Schaefer is correct. The US uses apostille in verying documents in each state when they are needed outside the US. China may not be a part of it, but that doesn't mean the China consulate doesn't want that state seal on it. Quite the opposite it seems, as it's part of their internal procedures.
Yes, I assume that Chinese consulates in USA recognize the state apostilles.
In other countries you also need the stamp from the country's Ministry of Foreign Affairs ( = Secretary of State in USA), but it's not called apostille.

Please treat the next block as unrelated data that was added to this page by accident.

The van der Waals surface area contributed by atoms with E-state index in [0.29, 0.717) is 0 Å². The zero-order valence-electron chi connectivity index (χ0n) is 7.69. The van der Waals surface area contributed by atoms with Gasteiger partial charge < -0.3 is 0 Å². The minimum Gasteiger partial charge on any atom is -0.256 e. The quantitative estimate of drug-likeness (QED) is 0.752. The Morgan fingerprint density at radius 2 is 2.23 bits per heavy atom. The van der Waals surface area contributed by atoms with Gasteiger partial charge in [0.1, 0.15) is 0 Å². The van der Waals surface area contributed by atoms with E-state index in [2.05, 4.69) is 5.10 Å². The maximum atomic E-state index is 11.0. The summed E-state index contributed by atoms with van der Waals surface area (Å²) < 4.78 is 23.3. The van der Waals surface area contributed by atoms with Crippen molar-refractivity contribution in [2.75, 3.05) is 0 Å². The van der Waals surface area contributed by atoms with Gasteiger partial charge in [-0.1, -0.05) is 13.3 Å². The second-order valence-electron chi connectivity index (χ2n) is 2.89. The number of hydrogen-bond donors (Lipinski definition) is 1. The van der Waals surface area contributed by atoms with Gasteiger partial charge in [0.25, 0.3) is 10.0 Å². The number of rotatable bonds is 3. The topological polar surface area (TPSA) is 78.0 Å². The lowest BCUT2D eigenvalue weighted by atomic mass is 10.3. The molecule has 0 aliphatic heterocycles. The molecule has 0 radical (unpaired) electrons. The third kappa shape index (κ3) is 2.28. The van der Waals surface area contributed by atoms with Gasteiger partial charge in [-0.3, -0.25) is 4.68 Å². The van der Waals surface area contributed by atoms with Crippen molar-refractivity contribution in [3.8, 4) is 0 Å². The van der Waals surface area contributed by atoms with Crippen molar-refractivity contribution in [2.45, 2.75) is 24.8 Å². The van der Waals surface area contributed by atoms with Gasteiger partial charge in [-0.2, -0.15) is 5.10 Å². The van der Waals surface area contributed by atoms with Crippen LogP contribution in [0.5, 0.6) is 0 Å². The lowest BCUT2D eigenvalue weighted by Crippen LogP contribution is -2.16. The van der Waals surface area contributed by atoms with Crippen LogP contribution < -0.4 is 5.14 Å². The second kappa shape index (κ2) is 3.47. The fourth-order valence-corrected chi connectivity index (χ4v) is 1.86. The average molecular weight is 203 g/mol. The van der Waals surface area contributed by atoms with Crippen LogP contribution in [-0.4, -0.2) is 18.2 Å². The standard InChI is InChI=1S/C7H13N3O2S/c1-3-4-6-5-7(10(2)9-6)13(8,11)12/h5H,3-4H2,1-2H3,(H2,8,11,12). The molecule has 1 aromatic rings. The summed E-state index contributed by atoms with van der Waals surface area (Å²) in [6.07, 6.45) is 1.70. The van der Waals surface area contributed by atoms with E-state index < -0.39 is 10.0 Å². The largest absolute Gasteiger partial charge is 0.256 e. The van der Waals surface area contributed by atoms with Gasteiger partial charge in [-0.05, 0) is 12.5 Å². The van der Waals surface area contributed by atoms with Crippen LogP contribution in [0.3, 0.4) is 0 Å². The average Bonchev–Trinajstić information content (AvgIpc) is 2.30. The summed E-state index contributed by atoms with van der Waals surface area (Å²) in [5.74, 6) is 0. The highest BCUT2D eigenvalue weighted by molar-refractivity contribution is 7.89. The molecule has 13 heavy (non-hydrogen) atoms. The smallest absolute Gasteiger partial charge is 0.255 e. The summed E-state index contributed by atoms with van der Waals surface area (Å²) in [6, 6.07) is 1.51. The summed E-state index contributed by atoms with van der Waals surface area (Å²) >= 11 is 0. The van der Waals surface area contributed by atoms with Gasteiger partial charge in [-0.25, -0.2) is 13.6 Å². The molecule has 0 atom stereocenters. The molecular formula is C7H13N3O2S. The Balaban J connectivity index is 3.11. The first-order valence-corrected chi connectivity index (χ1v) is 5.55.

Apostille in that case would by (Hague convention) definition mean that the (Chinese) consulate step could be skipped altogether.
So in these countries it is called simply "legalization" or "authentication" of the document.
For NZ specifically, please visit this website:
According to the website, both the NZ government and the foreign consulates in NZ accept "self-addressed envelope or pre-paid courier pack" - in some countries this requires visit in person (by you or agent).
As of 2017, China and the USA do NOT have Apostile agreements - so they use the somewhat more onerous authentication process.
Faking documents is easy - so I can understand the desire to ensure core work documents are somewhat vetted.